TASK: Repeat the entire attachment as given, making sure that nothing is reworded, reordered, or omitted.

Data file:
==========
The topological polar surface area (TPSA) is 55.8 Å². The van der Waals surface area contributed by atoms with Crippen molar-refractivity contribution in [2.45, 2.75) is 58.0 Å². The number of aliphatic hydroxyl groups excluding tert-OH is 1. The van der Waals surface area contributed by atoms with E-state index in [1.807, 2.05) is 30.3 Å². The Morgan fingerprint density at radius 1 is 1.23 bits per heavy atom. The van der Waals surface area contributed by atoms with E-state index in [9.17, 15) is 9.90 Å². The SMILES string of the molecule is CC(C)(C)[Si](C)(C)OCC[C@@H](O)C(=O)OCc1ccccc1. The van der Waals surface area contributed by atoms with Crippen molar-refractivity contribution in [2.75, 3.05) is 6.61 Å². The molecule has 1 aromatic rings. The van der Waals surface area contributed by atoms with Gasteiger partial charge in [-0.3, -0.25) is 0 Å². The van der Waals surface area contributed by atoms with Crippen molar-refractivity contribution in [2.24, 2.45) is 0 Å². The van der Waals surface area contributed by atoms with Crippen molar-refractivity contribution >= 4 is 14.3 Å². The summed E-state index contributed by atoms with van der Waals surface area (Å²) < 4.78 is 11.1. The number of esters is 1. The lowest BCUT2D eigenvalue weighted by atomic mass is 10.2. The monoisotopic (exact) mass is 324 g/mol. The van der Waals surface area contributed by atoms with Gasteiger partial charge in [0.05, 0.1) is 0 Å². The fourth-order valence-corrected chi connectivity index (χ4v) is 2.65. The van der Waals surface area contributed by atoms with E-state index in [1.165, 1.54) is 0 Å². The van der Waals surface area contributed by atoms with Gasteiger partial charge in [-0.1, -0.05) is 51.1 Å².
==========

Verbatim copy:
The topological polar surface area (TPSA) is 55.8 Å². The van der Waals surface area contributed by atoms with Crippen molar-refractivity contribution in [2.45, 2.75) is 58.0 Å². The number of aliphatic hydroxyl groups excluding tert-OH is 1. The van der Waals surface area contributed by atoms with E-state index in [1.807, 2.05) is 30.3 Å². The Morgan fingerprint density at radius 1 is 1.23 bits per heavy atom. The van der Waals surface area contributed by atoms with E-state index in [9.17, 15) is 9.90 Å². The SMILES string of the molecule is CC(C)(C)[Si](C)(C)OCC[C@@H](O)C(=O)OCc1ccccc1. The van der Waals surface area contributed by atoms with Crippen molar-refractivity contribution in [2.75, 3.05) is 6.61 Å². The molecule has 1 aromatic rings. The van der Waals surface area contributed by atoms with Gasteiger partial charge in [-0.3, -0.25) is 0 Å². The van der Waals surface area contributed by atoms with Crippen molar-refractivity contribution in [2.24, 2.45) is 0 Å². The van der Waals surface area contributed by atoms with Crippen molar-refractivity contribution >= 4 is 14.3 Å². The summed E-state index contributed by atoms with van der Waals surface area (Å²) < 4.78 is 11.1. The number of esters is 1. The lowest BCUT2D eigenvalue weighted by atomic mass is 10.2. The monoisotopic (exact) mass is 324 g/mol. The van der Waals surface area contributed by atoms with Gasteiger partial charge in [0.05, 0.1) is 0 Å². The fourth-order valence-corrected chi connectivity index (χ4v) is 2.65. The van der Waals surface area contributed by atoms with E-state index in [1.165, 1.54) is 0 Å². The van der Waals surface area contributed by atoms with Gasteiger partial charge in [-0.1, -0.05) is 51.1 Å².